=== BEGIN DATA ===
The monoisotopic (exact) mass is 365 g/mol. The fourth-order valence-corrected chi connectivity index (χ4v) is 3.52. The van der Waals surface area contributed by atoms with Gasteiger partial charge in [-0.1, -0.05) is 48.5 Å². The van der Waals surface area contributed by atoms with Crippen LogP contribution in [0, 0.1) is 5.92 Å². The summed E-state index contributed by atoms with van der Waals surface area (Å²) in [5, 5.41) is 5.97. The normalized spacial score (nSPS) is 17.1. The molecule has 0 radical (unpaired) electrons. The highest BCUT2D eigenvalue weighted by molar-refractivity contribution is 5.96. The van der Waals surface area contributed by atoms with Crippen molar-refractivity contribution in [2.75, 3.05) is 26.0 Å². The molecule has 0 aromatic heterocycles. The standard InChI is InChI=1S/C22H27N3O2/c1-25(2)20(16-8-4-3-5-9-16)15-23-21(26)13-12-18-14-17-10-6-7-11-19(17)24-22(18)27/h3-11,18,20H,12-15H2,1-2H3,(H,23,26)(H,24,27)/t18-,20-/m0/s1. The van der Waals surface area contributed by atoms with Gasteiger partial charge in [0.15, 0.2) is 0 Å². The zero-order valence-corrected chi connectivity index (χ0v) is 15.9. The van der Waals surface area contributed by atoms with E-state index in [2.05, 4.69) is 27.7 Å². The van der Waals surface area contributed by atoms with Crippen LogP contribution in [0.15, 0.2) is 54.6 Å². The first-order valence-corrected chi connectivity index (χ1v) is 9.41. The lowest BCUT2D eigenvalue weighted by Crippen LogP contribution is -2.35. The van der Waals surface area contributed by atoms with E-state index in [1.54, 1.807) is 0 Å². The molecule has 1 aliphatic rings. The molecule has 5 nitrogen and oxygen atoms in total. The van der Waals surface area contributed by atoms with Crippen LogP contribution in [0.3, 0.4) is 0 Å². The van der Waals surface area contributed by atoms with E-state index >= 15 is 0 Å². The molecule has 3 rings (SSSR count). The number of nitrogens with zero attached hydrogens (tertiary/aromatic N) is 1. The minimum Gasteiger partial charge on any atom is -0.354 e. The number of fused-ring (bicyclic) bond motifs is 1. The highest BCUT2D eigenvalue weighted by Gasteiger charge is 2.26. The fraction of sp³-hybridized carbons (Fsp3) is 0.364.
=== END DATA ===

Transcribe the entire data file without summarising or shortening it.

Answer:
The monoisotopic (exact) mass is 365 g/mol. The fourth-order valence-corrected chi connectivity index (χ4v) is 3.52. The van der Waals surface area contributed by atoms with Gasteiger partial charge in [-0.1, -0.05) is 48.5 Å². The van der Waals surface area contributed by atoms with Crippen LogP contribution in [0, 0.1) is 5.92 Å². The summed E-state index contributed by atoms with van der Waals surface area (Å²) in [5, 5.41) is 5.97. The normalized spacial score (nSPS) is 17.1. The molecule has 0 radical (unpaired) electrons. The highest BCUT2D eigenvalue weighted by molar-refractivity contribution is 5.96. The van der Waals surface area contributed by atoms with Crippen molar-refractivity contribution in [2.75, 3.05) is 26.0 Å². The molecule has 0 aromatic heterocycles. The standard InChI is InChI=1S/C22H27N3O2/c1-25(2)20(16-8-4-3-5-9-16)15-23-21(26)13-12-18-14-17-10-6-7-11-19(17)24-22(18)27/h3-11,18,20H,12-15H2,1-2H3,(H,23,26)(H,24,27)/t18-,20-/m0/s1. The van der Waals surface area contributed by atoms with Gasteiger partial charge in [0.15, 0.2) is 0 Å². The zero-order valence-corrected chi connectivity index (χ0v) is 15.9. The van der Waals surface area contributed by atoms with E-state index in [2.05, 4.69) is 27.7 Å². The van der Waals surface area contributed by atoms with Crippen LogP contribution in [0.15, 0.2) is 54.6 Å². The first-order valence-corrected chi connectivity index (χ1v) is 9.41. The lowest BCUT2D eigenvalue weighted by Crippen LogP contribution is -2.35. The van der Waals surface area contributed by atoms with E-state index in [1.54, 1.807) is 0 Å². The molecule has 1 aliphatic rings. The molecule has 5 nitrogen and oxygen atoms in total. The van der Waals surface area contributed by atoms with Crippen LogP contribution in [0.3, 0.4) is 0 Å². The van der Waals surface area contributed by atoms with E-state index >= 15 is 0 Å². The molecule has 3 rings (SSSR count). The number of nitrogens with zero attached hydrogens (tertiary/aromatic N) is 1. The minimum Gasteiger partial charge on any atom is -0.354 e. The number of fused-ring (bicyclic) bond motifs is 1. The highest BCUT2D eigenvalue weighted by Gasteiger charge is 2.26. The fraction of sp³-hybridized carbons (Fsp3) is 0.364.